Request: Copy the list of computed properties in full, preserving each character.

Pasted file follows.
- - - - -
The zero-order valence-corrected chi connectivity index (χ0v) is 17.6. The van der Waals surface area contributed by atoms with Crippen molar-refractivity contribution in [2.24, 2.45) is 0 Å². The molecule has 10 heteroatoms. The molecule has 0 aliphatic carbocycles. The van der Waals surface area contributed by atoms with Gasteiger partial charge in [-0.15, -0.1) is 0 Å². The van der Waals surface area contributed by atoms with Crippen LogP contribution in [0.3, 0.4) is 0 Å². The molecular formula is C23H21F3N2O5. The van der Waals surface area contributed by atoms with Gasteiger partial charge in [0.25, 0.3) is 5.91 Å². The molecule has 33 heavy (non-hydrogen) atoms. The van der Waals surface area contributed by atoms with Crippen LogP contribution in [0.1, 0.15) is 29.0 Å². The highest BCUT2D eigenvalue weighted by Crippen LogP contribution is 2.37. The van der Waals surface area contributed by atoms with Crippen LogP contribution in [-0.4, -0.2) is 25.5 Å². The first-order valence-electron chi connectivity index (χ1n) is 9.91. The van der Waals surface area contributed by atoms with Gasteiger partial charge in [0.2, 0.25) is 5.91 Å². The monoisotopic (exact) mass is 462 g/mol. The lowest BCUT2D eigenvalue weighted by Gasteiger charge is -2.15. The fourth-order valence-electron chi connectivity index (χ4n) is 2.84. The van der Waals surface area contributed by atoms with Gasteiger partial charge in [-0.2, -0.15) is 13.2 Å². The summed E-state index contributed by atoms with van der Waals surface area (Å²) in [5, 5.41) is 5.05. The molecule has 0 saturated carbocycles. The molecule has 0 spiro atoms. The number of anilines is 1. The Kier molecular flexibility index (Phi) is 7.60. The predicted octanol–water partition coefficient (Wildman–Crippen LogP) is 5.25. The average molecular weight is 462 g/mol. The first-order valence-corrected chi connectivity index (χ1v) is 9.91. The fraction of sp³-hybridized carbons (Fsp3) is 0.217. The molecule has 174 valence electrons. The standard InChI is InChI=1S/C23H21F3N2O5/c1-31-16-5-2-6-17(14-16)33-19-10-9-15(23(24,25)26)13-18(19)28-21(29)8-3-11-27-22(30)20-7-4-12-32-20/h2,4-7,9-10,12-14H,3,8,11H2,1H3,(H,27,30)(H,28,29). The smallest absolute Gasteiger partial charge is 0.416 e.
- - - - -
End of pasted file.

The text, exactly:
The zero-order valence-corrected chi connectivity index (χ0v) is 17.6. The van der Waals surface area contributed by atoms with Crippen molar-refractivity contribution in [2.24, 2.45) is 0 Å². The molecule has 10 heteroatoms. The molecule has 0 aliphatic carbocycles. The van der Waals surface area contributed by atoms with Gasteiger partial charge in [-0.15, -0.1) is 0 Å². The van der Waals surface area contributed by atoms with Crippen LogP contribution in [0.3, 0.4) is 0 Å². The molecular formula is C23H21F3N2O5. The van der Waals surface area contributed by atoms with Gasteiger partial charge in [0.25, 0.3) is 5.91 Å². The molecule has 33 heavy (non-hydrogen) atoms. The van der Waals surface area contributed by atoms with Crippen LogP contribution in [0.1, 0.15) is 29.0 Å². The highest BCUT2D eigenvalue weighted by Crippen LogP contribution is 2.37. The van der Waals surface area contributed by atoms with Crippen LogP contribution in [-0.4, -0.2) is 25.5 Å². The first-order valence-electron chi connectivity index (χ1n) is 9.91. The van der Waals surface area contributed by atoms with Gasteiger partial charge in [0.2, 0.25) is 5.91 Å². The monoisotopic (exact) mass is 462 g/mol. The lowest BCUT2D eigenvalue weighted by Gasteiger charge is -2.15. The fourth-order valence-electron chi connectivity index (χ4n) is 2.84. The van der Waals surface area contributed by atoms with Gasteiger partial charge in [-0.2, -0.15) is 13.2 Å². The summed E-state index contributed by atoms with van der Waals surface area (Å²) in [5, 5.41) is 5.05. The molecule has 0 saturated carbocycles. The molecule has 0 spiro atoms. The number of anilines is 1. The Kier molecular flexibility index (Phi) is 7.60. The predicted octanol–water partition coefficient (Wildman–Crippen LogP) is 5.25. The average molecular weight is 462 g/mol. The first-order valence-corrected chi connectivity index (χ1v) is 9.91. The fraction of sp³-hybridized carbons (Fsp3) is 0.217. The molecule has 174 valence electrons. The standard InChI is InChI=1S/C23H21F3N2O5/c1-31-16-5-2-6-17(14-16)33-19-10-9-15(23(24,25)26)13-18(19)28-21(29)8-3-11-27-22(30)20-7-4-12-32-20/h2,4-7,9-10,12-14H,3,8,11H2,1H3,(H,27,30)(H,28,29). The smallest absolute Gasteiger partial charge is 0.416 e.